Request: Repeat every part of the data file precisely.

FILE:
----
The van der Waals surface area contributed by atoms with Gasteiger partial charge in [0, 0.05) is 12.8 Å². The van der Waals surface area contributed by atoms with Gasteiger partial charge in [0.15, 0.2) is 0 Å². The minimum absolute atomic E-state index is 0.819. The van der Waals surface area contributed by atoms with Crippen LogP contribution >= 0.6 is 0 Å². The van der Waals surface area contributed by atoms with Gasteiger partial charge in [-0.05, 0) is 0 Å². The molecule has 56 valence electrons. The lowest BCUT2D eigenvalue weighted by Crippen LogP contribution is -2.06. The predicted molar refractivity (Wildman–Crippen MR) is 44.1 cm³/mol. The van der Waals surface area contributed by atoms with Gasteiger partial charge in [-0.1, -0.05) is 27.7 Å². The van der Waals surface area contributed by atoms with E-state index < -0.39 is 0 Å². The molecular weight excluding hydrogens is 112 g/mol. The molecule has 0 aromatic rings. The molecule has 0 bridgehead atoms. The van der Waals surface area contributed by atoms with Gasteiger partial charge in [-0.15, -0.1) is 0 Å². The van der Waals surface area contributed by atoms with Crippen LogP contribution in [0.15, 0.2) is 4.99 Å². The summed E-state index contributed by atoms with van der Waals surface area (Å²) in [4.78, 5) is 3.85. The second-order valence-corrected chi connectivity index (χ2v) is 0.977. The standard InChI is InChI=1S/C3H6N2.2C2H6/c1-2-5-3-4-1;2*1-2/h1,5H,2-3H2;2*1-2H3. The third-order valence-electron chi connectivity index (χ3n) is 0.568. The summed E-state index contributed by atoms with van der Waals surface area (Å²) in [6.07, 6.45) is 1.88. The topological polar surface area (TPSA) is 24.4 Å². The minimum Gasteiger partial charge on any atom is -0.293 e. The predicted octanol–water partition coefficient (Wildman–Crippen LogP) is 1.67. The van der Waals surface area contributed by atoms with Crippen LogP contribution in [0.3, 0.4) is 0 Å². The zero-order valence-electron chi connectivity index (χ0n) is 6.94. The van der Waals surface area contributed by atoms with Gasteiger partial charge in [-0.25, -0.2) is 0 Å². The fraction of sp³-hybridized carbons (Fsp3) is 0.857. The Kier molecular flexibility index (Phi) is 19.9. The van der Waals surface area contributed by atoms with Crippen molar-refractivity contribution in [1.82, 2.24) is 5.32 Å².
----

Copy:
The van der Waals surface area contributed by atoms with Gasteiger partial charge in [0, 0.05) is 12.8 Å². The van der Waals surface area contributed by atoms with Gasteiger partial charge in [0.15, 0.2) is 0 Å². The minimum absolute atomic E-state index is 0.819. The van der Waals surface area contributed by atoms with Crippen LogP contribution >= 0.6 is 0 Å². The van der Waals surface area contributed by atoms with Gasteiger partial charge in [-0.05, 0) is 0 Å². The molecule has 56 valence electrons. The lowest BCUT2D eigenvalue weighted by Crippen LogP contribution is -2.06. The predicted molar refractivity (Wildman–Crippen MR) is 44.1 cm³/mol. The van der Waals surface area contributed by atoms with Gasteiger partial charge in [-0.1, -0.05) is 27.7 Å². The van der Waals surface area contributed by atoms with E-state index < -0.39 is 0 Å². The molecular weight excluding hydrogens is 112 g/mol. The molecule has 0 aromatic rings. The molecule has 0 bridgehead atoms. The van der Waals surface area contributed by atoms with Gasteiger partial charge in [-0.15, -0.1) is 0 Å². The van der Waals surface area contributed by atoms with Crippen LogP contribution in [0.15, 0.2) is 4.99 Å². The summed E-state index contributed by atoms with van der Waals surface area (Å²) in [4.78, 5) is 3.85. The second-order valence-corrected chi connectivity index (χ2v) is 0.977. The standard InChI is InChI=1S/C3H6N2.2C2H6/c1-2-5-3-4-1;2*1-2/h1,5H,2-3H2;2*1-2H3. The third-order valence-electron chi connectivity index (χ3n) is 0.568. The summed E-state index contributed by atoms with van der Waals surface area (Å²) in [6.07, 6.45) is 1.88. The topological polar surface area (TPSA) is 24.4 Å². The minimum Gasteiger partial charge on any atom is -0.293 e. The predicted octanol–water partition coefficient (Wildman–Crippen LogP) is 1.67. The van der Waals surface area contributed by atoms with Crippen LogP contribution in [0.3, 0.4) is 0 Å². The zero-order valence-electron chi connectivity index (χ0n) is 6.94. The van der Waals surface area contributed by atoms with Gasteiger partial charge in [-0.25, -0.2) is 0 Å². The fraction of sp³-hybridized carbons (Fsp3) is 0.857. The Kier molecular flexibility index (Phi) is 19.9. The van der Waals surface area contributed by atoms with Crippen molar-refractivity contribution in [1.82, 2.24) is 5.32 Å².